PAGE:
NEW YORK — The urban Northeast baked like a potato wrapped in foil Friday as record-breaking, 100-degree temperatures and steambath humidity combined with the heat-trapping effects of asphalt and concrete to make millions of people miserable.
The mercury in Newark, reached 108, the highest temperature ever recorded in the city.
Airports near Washington and Baltimore hit 105. Philadelphia reached 104, Boston 103, Portland, Maine, and Concord, N.H. 101, and Providence, R.I., 100.
New York City hit 104 degrees, just 2 degrees short of its all-time high. With the oppressive humidity, it felt like 113.
In Philadelphia, 50 of the city’s 70 pools operated on 45-minute cycles to give everyone a chance to get in.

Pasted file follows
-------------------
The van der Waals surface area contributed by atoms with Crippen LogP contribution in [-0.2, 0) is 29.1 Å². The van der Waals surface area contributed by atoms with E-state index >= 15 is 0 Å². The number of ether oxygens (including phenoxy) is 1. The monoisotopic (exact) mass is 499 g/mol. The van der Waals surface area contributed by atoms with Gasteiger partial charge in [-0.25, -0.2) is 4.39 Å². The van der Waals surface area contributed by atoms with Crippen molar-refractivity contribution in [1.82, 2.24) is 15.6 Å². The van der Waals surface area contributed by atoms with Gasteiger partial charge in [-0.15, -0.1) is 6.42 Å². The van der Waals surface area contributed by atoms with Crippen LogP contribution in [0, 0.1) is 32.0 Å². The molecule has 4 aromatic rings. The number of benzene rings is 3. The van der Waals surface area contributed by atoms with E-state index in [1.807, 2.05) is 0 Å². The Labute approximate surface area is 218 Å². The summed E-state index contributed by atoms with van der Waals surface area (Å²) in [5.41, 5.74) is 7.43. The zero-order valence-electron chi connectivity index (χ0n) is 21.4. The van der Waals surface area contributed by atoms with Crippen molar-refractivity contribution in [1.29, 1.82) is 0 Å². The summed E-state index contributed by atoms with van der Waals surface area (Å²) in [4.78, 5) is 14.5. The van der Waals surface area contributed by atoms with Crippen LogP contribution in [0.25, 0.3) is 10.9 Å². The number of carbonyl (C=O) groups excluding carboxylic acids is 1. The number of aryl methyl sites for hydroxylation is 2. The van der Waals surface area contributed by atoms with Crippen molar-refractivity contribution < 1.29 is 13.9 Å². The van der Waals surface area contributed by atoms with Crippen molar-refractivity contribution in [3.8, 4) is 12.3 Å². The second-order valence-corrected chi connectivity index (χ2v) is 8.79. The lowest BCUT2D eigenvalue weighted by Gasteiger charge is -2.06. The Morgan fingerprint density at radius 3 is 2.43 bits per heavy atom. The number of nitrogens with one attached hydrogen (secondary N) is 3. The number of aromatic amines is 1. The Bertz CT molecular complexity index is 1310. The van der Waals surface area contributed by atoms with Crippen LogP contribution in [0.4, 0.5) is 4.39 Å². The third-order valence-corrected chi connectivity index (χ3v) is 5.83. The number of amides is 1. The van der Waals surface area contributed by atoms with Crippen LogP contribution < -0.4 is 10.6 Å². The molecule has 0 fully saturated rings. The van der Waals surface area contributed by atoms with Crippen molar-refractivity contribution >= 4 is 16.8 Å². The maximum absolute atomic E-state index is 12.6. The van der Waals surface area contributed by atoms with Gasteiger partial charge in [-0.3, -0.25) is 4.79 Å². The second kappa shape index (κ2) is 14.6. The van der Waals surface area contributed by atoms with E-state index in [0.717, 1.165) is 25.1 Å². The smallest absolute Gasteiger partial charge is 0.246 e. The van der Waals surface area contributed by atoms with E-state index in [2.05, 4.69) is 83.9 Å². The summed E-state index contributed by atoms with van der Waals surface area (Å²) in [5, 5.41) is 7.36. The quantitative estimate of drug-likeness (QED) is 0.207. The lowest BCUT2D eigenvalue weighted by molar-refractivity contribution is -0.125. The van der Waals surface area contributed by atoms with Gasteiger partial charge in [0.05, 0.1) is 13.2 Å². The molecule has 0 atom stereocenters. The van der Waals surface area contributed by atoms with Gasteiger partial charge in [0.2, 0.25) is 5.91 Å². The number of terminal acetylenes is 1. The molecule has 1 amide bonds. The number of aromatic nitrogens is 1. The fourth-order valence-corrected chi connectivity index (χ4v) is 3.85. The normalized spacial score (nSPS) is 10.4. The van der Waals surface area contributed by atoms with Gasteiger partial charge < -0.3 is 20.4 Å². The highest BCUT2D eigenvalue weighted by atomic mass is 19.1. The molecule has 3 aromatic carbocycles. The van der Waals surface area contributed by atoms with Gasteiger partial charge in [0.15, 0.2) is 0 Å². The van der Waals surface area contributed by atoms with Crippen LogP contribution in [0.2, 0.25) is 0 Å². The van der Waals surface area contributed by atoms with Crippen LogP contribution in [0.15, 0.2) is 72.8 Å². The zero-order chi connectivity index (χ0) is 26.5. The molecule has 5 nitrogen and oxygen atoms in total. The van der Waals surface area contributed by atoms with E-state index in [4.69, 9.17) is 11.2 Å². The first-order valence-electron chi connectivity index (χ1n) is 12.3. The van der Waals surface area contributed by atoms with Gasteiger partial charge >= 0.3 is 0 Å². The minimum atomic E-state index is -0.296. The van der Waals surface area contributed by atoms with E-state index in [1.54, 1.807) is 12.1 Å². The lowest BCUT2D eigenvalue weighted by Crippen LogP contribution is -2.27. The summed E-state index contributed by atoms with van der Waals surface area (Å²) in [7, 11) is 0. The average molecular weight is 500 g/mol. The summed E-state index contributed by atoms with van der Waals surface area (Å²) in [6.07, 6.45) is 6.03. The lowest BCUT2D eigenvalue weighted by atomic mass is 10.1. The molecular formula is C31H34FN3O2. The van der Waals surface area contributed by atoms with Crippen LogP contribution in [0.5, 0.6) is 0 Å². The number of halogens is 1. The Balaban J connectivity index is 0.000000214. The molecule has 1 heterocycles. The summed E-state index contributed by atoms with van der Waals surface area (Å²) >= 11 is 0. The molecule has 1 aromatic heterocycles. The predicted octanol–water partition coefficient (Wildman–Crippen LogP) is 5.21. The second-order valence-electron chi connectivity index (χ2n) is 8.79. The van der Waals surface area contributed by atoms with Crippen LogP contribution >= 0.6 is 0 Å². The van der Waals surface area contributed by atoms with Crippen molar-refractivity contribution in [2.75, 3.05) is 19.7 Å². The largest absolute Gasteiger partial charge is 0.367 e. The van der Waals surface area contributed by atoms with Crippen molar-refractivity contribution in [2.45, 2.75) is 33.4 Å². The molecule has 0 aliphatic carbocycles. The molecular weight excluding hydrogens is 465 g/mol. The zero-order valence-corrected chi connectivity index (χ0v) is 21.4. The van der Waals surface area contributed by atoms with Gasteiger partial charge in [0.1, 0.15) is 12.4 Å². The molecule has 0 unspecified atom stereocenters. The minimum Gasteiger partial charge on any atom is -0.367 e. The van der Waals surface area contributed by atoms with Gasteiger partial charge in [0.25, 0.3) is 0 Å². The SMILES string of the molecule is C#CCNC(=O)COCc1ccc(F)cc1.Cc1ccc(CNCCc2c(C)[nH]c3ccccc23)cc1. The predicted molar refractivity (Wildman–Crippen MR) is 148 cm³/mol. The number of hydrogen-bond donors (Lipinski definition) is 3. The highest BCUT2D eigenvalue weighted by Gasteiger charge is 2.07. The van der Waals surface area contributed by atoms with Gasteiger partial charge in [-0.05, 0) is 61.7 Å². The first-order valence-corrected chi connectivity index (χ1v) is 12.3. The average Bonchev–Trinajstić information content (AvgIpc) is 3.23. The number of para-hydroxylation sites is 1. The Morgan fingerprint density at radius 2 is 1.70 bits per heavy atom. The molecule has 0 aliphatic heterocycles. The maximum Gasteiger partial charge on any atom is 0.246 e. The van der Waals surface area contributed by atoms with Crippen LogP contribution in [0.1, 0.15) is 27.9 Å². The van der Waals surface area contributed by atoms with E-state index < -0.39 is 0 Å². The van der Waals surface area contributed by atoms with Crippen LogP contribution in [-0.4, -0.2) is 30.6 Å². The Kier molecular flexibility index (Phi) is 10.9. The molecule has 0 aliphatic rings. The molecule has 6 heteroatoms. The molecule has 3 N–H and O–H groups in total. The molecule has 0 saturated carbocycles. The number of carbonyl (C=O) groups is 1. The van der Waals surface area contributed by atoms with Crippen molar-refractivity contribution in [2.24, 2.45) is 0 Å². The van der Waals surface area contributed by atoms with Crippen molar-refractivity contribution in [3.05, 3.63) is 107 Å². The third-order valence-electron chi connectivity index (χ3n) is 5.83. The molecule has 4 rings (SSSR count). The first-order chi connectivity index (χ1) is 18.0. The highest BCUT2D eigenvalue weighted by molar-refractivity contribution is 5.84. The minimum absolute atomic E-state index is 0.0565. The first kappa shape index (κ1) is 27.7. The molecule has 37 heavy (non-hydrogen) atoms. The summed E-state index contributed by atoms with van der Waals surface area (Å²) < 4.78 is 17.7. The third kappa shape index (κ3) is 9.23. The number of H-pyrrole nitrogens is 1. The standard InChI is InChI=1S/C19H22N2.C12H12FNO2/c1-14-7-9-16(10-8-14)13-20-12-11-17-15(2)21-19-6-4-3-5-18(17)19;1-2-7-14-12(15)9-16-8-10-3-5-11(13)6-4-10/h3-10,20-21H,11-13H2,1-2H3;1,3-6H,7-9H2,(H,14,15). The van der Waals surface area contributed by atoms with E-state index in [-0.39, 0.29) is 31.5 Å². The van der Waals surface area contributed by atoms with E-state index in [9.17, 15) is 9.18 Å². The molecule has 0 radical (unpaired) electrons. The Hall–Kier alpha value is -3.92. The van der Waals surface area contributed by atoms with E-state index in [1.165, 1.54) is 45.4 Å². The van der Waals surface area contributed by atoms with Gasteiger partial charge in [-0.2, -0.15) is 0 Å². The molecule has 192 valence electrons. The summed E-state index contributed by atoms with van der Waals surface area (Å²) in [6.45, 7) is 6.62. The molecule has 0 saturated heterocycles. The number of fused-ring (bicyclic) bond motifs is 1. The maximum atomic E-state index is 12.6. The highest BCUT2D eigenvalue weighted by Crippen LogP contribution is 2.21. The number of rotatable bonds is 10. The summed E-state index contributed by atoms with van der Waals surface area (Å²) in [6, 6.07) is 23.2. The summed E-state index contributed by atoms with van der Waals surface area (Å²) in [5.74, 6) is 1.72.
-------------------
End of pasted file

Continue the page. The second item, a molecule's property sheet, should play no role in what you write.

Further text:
Some New Yorkers were unable to take a dip to cool off at some beaches in Brooklyn and Staten Island after millions of gallons of raw sewage spilled from a wastewater treatment plant.
The heat wave wafted in from the Midwest — it began last weekend and did not break until Friday in Chicago — and is a suspected or confirmed cause in more than a dozen deaths around the country.
The medical examiner’s office in Chicago Friday listed heat stress or heat stroke as the cause of death for seven people.
Jake Crouch, a climatologist at the National Climatic Data Center in Asheville, N.C., said the heat wave is taking its place in duration alongside deadly hot spells in 1988 and 1995 that lasted a week or more.
Power supplies were stretched Friday, and utilities were hoping that some businesses would close early for the weekend.
Con Edison in New York set a record for power demand at 1 p.m., breaking a mark set Aug. 2, 2006, utility spokesman Bob McGhee said.
The electrical grid that serves 13 states, mostly in the Mid-Atlantic region, set an all-time record Thursday for power usage.
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